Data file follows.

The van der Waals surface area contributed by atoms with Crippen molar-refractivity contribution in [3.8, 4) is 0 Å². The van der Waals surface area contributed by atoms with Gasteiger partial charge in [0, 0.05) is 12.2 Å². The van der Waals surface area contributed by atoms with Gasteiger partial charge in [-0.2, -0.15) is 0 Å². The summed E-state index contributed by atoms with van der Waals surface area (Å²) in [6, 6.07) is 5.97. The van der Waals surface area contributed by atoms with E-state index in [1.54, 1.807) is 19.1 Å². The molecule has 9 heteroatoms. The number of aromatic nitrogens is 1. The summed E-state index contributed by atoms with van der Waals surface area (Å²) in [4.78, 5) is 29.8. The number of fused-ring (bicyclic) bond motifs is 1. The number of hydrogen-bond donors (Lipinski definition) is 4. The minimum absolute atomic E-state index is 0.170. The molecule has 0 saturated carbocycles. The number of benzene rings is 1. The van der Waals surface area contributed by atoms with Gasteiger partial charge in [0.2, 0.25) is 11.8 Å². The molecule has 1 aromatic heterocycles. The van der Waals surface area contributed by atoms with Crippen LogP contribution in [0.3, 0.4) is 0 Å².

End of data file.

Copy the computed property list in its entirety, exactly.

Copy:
The van der Waals surface area contributed by atoms with Crippen molar-refractivity contribution in [3.8, 4) is 0 Å². The van der Waals surface area contributed by atoms with Gasteiger partial charge in [0, 0.05) is 12.2 Å². The van der Waals surface area contributed by atoms with Gasteiger partial charge in [-0.2, -0.15) is 0 Å². The summed E-state index contributed by atoms with van der Waals surface area (Å²) in [6, 6.07) is 5.97. The van der Waals surface area contributed by atoms with E-state index in [1.54, 1.807) is 19.1 Å². The molecule has 9 heteroatoms. The number of aromatic nitrogens is 1. The summed E-state index contributed by atoms with van der Waals surface area (Å²) in [4.78, 5) is 29.8. The number of fused-ring (bicyclic) bond motifs is 1. The number of hydrogen-bond donors (Lipinski definition) is 4. The minimum absolute atomic E-state index is 0.170. The molecule has 0 saturated carbocycles. The number of benzene rings is 1. The van der Waals surface area contributed by atoms with Gasteiger partial charge in [0.2, 0.25) is 11.8 Å². The molecule has 1 aromatic heterocycles. The van der Waals surface area contributed by atoms with Crippen LogP contribution in [0.3, 0.4) is 0 Å².